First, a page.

Years ago my mother was diagnosed with rheumatoid arthritis. The disease is brutal.
It’s robbed her of mobility — not an easy thing for a woman who’d taught me every dance from her childhood and was still the first up to out-dance younger folks at the family reunion. And it left her in the kind of chronic pain that meant she could no longer work — not an easy thing for a woman who’s worked all her life, from a childhood of picking and chopping cotton to factory work to working two jobs while she put herself through college, earning a degree some 30 years after graduating from her segregated high school.
This was after she’d made sure I’d gotten mine first. Sadie Leigh has worked hard for everything she’s ever had. She’s doesn’t take anything she doesn’t feel she’s earned.
That’s her. That’s who she is. Because she lives in another state I worry for her. A lot.
One day she called and said she’d been in the grocery store when a man began following her around. She said, “When I walked in he was by the door, eying me up and down. Everywhere I went he was there.”
She wondered whether he was store security on alert for thieves. Then she started to worry that, noting the way she moved, he planned to follow her out of the store and rob her.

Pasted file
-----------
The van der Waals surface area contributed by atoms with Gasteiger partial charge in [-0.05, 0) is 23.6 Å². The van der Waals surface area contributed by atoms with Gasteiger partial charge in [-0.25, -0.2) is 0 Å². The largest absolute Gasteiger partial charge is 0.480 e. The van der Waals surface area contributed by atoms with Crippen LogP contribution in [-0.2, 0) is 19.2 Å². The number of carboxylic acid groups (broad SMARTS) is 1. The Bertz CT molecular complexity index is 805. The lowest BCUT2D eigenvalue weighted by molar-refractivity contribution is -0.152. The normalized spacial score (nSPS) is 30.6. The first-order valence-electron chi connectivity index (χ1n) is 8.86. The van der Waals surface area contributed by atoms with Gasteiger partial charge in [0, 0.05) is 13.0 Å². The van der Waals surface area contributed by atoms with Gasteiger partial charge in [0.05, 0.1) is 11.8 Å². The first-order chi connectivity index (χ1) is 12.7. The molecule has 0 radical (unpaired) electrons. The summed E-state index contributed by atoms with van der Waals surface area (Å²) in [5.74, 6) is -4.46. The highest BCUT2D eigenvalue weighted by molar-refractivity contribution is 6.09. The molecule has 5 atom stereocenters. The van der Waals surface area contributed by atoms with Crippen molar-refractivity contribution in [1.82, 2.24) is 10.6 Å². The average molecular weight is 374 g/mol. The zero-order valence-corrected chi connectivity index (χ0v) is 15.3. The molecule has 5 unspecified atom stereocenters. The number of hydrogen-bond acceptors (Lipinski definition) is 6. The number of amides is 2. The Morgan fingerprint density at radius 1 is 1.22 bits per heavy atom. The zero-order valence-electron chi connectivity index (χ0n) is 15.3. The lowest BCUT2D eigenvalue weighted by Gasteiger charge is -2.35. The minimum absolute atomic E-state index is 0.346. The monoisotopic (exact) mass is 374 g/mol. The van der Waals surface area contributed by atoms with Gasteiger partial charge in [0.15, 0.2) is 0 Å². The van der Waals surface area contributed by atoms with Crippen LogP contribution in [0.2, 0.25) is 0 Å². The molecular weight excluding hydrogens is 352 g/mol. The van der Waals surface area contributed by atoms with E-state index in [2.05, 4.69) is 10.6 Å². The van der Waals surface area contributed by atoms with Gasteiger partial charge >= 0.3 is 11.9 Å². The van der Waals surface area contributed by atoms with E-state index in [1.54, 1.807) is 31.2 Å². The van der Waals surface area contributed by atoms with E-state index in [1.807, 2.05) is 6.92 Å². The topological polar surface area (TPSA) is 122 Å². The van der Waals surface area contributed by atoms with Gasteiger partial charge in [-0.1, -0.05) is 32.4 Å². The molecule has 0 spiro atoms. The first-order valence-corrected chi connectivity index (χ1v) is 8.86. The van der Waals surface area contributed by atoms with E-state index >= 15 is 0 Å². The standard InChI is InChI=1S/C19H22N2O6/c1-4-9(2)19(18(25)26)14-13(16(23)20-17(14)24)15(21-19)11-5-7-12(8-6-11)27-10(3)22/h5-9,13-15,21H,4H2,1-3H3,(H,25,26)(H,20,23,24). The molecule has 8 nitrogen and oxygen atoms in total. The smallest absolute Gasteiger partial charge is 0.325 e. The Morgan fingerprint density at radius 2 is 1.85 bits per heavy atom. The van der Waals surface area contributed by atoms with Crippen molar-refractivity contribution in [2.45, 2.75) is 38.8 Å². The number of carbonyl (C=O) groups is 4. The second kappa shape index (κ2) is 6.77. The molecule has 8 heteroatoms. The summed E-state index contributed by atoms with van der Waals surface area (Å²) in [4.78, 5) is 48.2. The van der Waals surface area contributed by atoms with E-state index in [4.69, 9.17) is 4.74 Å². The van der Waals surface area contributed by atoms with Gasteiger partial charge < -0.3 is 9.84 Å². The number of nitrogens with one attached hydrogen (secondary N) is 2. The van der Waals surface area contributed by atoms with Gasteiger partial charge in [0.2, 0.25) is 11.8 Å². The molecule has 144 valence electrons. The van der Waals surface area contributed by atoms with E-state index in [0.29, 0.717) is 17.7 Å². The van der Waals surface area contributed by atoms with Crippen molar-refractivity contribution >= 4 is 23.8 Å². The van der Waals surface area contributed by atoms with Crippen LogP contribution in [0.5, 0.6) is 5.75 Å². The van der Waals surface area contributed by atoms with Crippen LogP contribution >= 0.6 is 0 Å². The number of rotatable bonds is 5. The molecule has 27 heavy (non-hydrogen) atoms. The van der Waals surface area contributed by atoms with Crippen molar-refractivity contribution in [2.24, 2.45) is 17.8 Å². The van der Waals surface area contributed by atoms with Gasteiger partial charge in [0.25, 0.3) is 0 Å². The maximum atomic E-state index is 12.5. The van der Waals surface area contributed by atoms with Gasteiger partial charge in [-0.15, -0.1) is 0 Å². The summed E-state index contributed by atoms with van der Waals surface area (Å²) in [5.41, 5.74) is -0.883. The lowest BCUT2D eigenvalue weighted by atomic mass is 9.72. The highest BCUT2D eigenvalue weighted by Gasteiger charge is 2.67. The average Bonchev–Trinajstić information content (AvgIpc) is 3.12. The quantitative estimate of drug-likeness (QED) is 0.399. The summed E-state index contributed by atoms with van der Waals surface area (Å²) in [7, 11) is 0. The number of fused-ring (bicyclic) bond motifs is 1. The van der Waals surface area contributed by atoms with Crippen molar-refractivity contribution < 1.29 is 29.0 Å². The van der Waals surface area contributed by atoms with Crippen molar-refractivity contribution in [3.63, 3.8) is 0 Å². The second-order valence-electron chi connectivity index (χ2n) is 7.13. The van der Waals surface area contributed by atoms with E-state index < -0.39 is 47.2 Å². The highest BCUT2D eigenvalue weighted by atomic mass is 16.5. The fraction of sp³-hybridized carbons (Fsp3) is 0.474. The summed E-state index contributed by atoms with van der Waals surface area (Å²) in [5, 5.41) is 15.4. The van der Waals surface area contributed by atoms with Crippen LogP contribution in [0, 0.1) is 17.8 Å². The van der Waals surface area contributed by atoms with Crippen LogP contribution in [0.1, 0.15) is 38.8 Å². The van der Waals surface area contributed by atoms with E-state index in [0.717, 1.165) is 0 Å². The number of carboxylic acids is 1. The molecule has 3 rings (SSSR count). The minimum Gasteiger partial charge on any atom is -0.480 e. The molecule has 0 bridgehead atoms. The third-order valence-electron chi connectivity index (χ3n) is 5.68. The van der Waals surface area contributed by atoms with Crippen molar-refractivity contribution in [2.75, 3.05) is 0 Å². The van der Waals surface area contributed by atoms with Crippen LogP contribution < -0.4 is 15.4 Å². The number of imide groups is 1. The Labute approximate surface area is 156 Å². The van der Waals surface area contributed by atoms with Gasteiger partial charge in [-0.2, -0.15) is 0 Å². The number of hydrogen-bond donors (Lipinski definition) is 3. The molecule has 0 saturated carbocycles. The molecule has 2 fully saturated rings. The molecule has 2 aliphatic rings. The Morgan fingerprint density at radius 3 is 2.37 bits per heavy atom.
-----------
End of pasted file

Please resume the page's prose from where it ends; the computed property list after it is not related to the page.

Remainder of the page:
She said she was standing there trying to decide which when he walked up to her and without a word slipped $100 into her hand. He smiled into her shocked face and walked out of the store.
She doesn’t know who he was. I do.
He was all the goodness she’s ever done coming back to her on the moral loop of the universe. He was that last $5 in her wallet that she gave to the single mother down the street for gas.
He was that next-to-last potato she loaned a neighbor because she already had a hot one on her plate. He was the old lady she runs errands for just because they’ve read a few Scriptures together.
He was every child who ever followed my mother home because their own mothers were working, overwhelmed or neglectful — because there was hot food, a clean bed and a warm heart at my mama’s house. He was $50 of the money he’d just handed her that she passed on to a friend for kids’ school supplies.
My mother is neither angel nor saint. But she’s good.
She cradled me through a childhood of segregation with such fierce love that most of its indignities fell on her back instead of mine. She set my chin when I entered my school’s newly desegregated kindergarten (Head Start) because she knew I was going to get a face-full of “n*gger.”
Then she soothed my pain, cleared up my childish confusion and taught me to never hate in return because that would make me as small and closed down to the power of human love as the people who hated me for no logical reason. She brought me up to believe in love as an action — something you do for people because it’s right.
I’m thinking of my mother. Not because of Mother’s Day on Sunday, but because she’s my mother.
And, I love her.